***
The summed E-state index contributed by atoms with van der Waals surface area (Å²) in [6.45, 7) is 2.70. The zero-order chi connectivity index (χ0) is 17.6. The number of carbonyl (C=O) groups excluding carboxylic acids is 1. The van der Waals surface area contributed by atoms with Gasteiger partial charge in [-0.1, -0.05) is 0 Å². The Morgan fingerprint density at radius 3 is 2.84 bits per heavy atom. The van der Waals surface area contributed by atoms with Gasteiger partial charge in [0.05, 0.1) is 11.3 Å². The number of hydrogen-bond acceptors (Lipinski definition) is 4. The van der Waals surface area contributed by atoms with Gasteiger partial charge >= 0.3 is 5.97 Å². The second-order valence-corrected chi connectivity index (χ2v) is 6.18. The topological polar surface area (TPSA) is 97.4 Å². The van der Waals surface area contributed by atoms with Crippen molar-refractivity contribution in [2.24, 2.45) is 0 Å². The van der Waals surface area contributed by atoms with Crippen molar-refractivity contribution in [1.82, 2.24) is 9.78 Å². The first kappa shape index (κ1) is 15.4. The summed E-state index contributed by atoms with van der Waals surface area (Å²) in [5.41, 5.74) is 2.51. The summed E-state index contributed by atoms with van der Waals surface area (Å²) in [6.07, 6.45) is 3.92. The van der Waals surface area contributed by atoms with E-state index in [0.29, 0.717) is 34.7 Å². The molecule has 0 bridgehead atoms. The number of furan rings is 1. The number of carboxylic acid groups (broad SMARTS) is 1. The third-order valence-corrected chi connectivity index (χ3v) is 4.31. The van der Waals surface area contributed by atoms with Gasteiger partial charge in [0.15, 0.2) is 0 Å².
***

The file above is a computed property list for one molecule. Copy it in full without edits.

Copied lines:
The summed E-state index contributed by atoms with van der Waals surface area (Å²) in [6.45, 7) is 2.70. The zero-order chi connectivity index (χ0) is 17.6. The number of carbonyl (C=O) groups excluding carboxylic acids is 1. The van der Waals surface area contributed by atoms with Gasteiger partial charge in [-0.1, -0.05) is 0 Å². The Morgan fingerprint density at radius 3 is 2.84 bits per heavy atom. The van der Waals surface area contributed by atoms with Gasteiger partial charge in [0.05, 0.1) is 11.3 Å². The number of hydrogen-bond acceptors (Lipinski definition) is 4. The van der Waals surface area contributed by atoms with Gasteiger partial charge >= 0.3 is 5.97 Å². The second-order valence-corrected chi connectivity index (χ2v) is 6.18. The topological polar surface area (TPSA) is 97.4 Å². The van der Waals surface area contributed by atoms with Crippen molar-refractivity contribution in [2.24, 2.45) is 0 Å². The van der Waals surface area contributed by atoms with Crippen molar-refractivity contribution in [1.82, 2.24) is 9.78 Å². The first kappa shape index (κ1) is 15.4. The summed E-state index contributed by atoms with van der Waals surface area (Å²) in [5.41, 5.74) is 2.51. The summed E-state index contributed by atoms with van der Waals surface area (Å²) in [6.07, 6.45) is 3.92. The van der Waals surface area contributed by atoms with E-state index in [0.29, 0.717) is 34.7 Å². The molecule has 0 bridgehead atoms. The number of furan rings is 1. The number of carboxylic acid groups (broad SMARTS) is 1. The third-order valence-corrected chi connectivity index (χ3v) is 4.31. The van der Waals surface area contributed by atoms with Gasteiger partial charge in [0.15, 0.2) is 0 Å².